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14 May 2019 | Story Thabo Kessah | Photo Tsepo Moeketsi
Prof Ashafa
Prof Ashafa’s research documents plants used by the Basotho in the management of different ailments.

The Phytomedicine and Phytopharmacology Research Programme (PPRP) in the Department of Plant Sciences on the Qwaqwa Campus researches the biological effects of medicinal plants used in the folkloric medicine of the Eastern Free State, particularly to explore the values and contribution of indigenous knowledge systems (IKS) towards broader scientific research. This is according to the programme’s principal investigator and researcher, NRF C2-rated researcher, Professor Anofi Ashafa. 

 “Our research is mainly aimed at documenting plants used by the Basotho in the management of different ailments and to further discover, isolate, and purify active phytoconstituents that are responsible for disease curation or amelioration, thereby assisting in the global promotion of accessible and affordable medication in developing countries,” said Prof Ashafa. 

Since 2012, the PPRP has worked extensively on Basotho medicinal plants (BMP) used as antimicrobials, antioxidants, antidiabetics, antitubercular, anticancer, anthelmintic, and antidiarrheal agents, starting from biological activities up to the  evaluation of the toxicity of these plants for the kidney, liver, and heart functions in order to establish safe dosage parameters. These activities have led to the discovery of four potent antidiabetic biomolecules that are awaiting the processes of patency and commercialisation. Additional outputs include 104 published peer-reviewed articles , 7 postdoctoral fellows, 6 PhDs, 9 master’s, and 16 honours graduates. 

“Our research informs teaching and the development of expertise in ethnobotany, 
phytomedicine, and phytopharmacology in order to contribute to the National Development Plan (NDP) through human capacity development, skills, and knowledge transfer.

The group is also investigating some medicinal plants on the endangered red list of the South African National Biodiversity Institute (SANBI), through micropropagation and field trials as well as proposing conservation strategies to preserve these valuable species.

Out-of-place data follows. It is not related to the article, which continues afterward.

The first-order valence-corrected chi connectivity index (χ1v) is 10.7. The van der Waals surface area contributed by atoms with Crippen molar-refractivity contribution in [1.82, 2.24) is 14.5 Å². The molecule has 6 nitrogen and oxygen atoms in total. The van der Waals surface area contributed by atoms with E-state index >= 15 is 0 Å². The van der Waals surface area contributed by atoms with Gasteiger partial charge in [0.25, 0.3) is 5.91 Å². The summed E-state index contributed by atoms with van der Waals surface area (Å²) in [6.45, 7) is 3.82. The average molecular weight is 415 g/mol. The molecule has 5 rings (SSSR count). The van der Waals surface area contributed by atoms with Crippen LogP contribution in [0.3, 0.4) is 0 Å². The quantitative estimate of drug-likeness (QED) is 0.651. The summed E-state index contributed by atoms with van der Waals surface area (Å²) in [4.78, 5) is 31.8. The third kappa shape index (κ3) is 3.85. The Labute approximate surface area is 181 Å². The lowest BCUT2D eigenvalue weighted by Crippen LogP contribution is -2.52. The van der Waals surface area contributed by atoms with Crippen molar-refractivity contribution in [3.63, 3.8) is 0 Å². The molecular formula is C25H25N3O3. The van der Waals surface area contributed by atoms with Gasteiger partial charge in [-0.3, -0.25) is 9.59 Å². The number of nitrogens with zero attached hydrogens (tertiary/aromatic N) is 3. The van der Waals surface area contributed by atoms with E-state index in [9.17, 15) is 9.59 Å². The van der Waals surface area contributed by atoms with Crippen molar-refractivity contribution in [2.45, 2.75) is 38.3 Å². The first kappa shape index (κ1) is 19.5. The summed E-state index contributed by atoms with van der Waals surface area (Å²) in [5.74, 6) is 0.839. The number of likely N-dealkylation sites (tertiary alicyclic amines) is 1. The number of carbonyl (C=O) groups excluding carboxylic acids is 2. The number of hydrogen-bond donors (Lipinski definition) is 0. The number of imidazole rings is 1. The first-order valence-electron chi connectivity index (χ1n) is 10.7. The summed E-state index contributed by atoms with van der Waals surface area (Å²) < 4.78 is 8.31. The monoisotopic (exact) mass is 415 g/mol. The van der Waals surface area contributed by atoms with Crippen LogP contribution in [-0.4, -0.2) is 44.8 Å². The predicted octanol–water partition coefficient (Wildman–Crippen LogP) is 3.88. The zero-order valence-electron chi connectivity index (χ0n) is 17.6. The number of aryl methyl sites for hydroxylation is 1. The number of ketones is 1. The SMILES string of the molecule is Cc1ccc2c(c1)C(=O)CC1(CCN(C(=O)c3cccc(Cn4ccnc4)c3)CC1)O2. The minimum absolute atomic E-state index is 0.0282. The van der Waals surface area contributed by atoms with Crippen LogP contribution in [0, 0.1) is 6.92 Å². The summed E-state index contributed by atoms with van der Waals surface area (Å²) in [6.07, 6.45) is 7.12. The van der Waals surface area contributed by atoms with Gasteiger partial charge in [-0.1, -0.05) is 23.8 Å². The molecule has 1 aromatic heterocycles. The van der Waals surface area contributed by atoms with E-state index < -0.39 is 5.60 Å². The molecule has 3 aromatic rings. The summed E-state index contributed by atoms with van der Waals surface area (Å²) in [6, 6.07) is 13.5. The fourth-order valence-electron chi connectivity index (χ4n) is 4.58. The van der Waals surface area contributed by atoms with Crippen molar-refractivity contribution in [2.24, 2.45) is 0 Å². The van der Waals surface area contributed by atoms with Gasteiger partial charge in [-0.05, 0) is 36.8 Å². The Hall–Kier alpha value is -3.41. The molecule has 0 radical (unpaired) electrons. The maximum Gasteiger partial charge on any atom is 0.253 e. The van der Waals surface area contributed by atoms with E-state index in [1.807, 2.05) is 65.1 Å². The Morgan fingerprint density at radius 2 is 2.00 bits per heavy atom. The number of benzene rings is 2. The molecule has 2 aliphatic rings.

The PPRP consists of postdoctoral fellows, PhD, master’s, and honours students and research is done in collaboration with several local and international universities as well as the Agricultural Research Council of South Africa. 


News Archive

Teachers from America attend SAFEFE conference
2009-08-07

 
At the conference were, from the left: Ms Zandile Gxwati, Director: General Education and Training, Free State Department of Education, Prof. Klopper Oosthuizen, Director of SAFEFE and associated with the Department of Agricultural Economics at the UFS, Prof. John Brock, Director: Centre for Economic Education, University of Colorado, USA and Prof. Herman van Schalkwyk, Dean: Faculty of Natural and Agricultural Sciences, UFS.
Photo: Lacea Loader


A delegation of 12 teachers from 12 different states in the United States of America (USA) visited Bloemfontein this week to attend a conference at Bain’s Game Lodge presented by the University of the Free State’s (UFS) South African Foundation for Economic and Financial Education (SAFEFE). Amongst others, the conference aimed to inform the teachers about education in the province and the importance of the ongoing involvement of universities in the R-12 school system. The conference was also attended by representatives from the Free State Department of Education.

The group of teachers form part of a larger delegation of 28 teachers from the USA who are currently visiting South Africa. The delegation is part of the Council for Economic Education (CEE) in the USA’s Economics International Programme that is presented at the UFS in cooperation with SAFEFE. The teachers are visiting several schools in the country to gain experience about the South African school system.

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